Rare Classroom: Acquired Generalized Lipodystrophy

Welcome to the Rare Classroom, a new series from Patient Worthy. Rare Classroom is designed for the curious reader who wants to get informed on some of the rarest, most mysterious diseases and conditions. There are thousands of rare diseases out there, but only a very small number of them have viable treatments and regularly make the news. This series is an opportunity to learn the basics about some of the diseases that almost no one hears much about or that we otherwise haven’t been able to report on very often.

Eyes front and ears open. Class is now in session.

The disease that we will be learning about today is:

Acquired Generalized Lipodystrophy

This disease is also known as Lawrence syndrome.

What is Acquired Generalized Lipodystrophy?

  • Acquired lipodystrophy is a general term for types of lipodystrophy that are not inherited, but rather acquired at some point during life.  
  • Acquired lipodystrophies do not have a direct genetic cause, but rather many different factors may be involved.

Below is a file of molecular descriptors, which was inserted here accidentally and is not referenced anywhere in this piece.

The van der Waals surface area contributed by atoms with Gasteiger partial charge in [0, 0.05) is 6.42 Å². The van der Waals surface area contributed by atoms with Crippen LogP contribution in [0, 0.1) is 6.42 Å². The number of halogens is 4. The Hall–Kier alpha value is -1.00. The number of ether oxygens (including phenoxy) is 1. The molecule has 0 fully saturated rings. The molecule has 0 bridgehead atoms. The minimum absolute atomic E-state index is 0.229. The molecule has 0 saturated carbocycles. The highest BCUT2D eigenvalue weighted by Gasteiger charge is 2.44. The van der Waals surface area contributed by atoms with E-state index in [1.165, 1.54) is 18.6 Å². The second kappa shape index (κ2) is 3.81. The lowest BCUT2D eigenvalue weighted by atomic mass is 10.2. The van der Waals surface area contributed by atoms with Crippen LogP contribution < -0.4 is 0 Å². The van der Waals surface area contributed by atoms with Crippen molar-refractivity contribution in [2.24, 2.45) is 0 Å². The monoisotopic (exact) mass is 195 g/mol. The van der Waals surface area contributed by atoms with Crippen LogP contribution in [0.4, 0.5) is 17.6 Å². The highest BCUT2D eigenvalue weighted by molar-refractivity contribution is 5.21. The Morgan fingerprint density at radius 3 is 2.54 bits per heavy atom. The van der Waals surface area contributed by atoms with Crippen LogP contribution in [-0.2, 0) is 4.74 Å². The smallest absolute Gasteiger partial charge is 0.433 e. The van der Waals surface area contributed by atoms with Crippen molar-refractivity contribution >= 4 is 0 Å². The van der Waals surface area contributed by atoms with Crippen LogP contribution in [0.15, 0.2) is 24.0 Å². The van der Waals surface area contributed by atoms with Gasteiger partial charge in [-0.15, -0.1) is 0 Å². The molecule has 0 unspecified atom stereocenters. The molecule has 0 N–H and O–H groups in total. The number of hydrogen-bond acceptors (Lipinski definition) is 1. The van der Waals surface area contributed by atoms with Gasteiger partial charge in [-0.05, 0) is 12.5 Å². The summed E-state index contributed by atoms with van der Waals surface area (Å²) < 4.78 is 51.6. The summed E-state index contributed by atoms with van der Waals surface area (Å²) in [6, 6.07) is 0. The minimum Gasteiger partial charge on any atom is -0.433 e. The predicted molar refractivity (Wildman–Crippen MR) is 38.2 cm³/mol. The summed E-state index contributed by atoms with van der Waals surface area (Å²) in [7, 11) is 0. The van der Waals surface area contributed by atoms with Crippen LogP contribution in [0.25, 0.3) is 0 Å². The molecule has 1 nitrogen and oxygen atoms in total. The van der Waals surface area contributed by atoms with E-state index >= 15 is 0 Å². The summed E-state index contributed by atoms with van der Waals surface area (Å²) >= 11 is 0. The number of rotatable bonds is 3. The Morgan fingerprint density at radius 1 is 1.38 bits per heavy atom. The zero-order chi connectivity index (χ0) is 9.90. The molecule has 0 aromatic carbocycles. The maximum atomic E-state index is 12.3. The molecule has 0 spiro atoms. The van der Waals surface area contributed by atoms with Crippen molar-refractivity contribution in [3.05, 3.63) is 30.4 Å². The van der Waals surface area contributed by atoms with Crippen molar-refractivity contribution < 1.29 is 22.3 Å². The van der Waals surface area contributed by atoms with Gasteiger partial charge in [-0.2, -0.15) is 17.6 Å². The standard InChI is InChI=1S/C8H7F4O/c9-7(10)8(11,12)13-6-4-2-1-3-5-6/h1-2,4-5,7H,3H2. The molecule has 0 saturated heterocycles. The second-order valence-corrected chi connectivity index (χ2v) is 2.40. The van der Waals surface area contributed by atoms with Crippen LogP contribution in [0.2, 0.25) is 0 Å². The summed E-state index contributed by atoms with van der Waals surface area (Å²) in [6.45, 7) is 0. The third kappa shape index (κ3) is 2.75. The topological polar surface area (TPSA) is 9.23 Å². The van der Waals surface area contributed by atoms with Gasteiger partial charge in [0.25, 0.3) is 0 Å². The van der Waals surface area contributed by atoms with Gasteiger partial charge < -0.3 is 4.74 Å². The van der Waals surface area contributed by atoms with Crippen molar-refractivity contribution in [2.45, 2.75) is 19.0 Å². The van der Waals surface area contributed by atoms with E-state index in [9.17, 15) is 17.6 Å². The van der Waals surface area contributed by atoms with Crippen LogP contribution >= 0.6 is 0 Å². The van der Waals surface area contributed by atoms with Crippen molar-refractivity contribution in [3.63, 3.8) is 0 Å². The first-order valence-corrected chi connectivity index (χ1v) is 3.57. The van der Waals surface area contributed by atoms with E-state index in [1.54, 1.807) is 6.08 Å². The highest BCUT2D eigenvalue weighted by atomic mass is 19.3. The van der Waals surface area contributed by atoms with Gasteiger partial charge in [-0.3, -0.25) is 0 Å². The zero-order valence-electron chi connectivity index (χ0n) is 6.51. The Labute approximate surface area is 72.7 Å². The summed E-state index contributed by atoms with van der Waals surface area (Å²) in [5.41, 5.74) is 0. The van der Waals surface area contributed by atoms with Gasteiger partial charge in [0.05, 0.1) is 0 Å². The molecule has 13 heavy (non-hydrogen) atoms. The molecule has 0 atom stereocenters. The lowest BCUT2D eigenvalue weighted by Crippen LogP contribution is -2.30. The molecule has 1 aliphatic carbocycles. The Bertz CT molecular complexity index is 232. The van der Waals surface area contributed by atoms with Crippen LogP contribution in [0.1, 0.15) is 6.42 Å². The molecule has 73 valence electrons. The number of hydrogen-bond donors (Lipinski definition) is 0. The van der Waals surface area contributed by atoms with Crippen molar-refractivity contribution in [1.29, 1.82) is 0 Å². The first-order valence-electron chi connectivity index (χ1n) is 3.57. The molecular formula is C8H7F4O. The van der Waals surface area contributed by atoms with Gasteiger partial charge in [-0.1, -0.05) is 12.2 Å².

How Do You Get It?

  • AGL could be due to panniculitis (inflammation in the fat) or autoimmune disease
  • Onset of AGL may also occur following infections such as varicella, measles, pertussis, diphtheria, pneuomoniaosteomyelitisparotitis, infectious mononucleosis, and hepatitis 
  • Sometimes no cause can be identified

What Are The Symptoms?

  • Patients have normal body fat at birth, distinguishing them from patients with congenital lipodystrophy.
  • Loss of fat tissue, typically from under the skin
  • Underlying reason is a deficiency in leptin, leading to an inability to store triglycerides in normal fat depots
  • This often leads to severe insulin resistance, diabetes and elevated triglyceride levels 
  • Females are affected more than males 
  • Excess body hair
  • Strong appetite
  • ovarian cysts
  • darkly pigmented skin in certain areas
  • Enlarged genitalia
  • Enlarged spleen and liver

How Is It Treated?

  • Myalept™
    • Approved by US FDA in February 2014 as an adjunct to diet as replacement therapy to treat the complications of leptin deficiency
    • Myalept™ is a laboratory created form of human leptin
    • First and only treatment approved by FDA for AGL
    • Prescription medication used with a diet recommended to treat problems caused by not having enough leptin in the body in people with congenital or acquired generalized lipodystrophy
  • Other treatments may include anti-diabetic medications
    • Insulin, thiazolidinediones, metformin
  • Statins or fibrates to treat hyperlipidemia
  • Exercise and a diet low in fat are recommended lifestyle changes
  • Some patients opt for cosmetic surgeries to replace lost adipose tissue

Where Can I Learn More???

  • Check out our cornerstone on this disease here.

Share this post

Share on facebook
Share on google
Share on twitter
Share on linkedin
Share on pinterest
Share on print
Share on email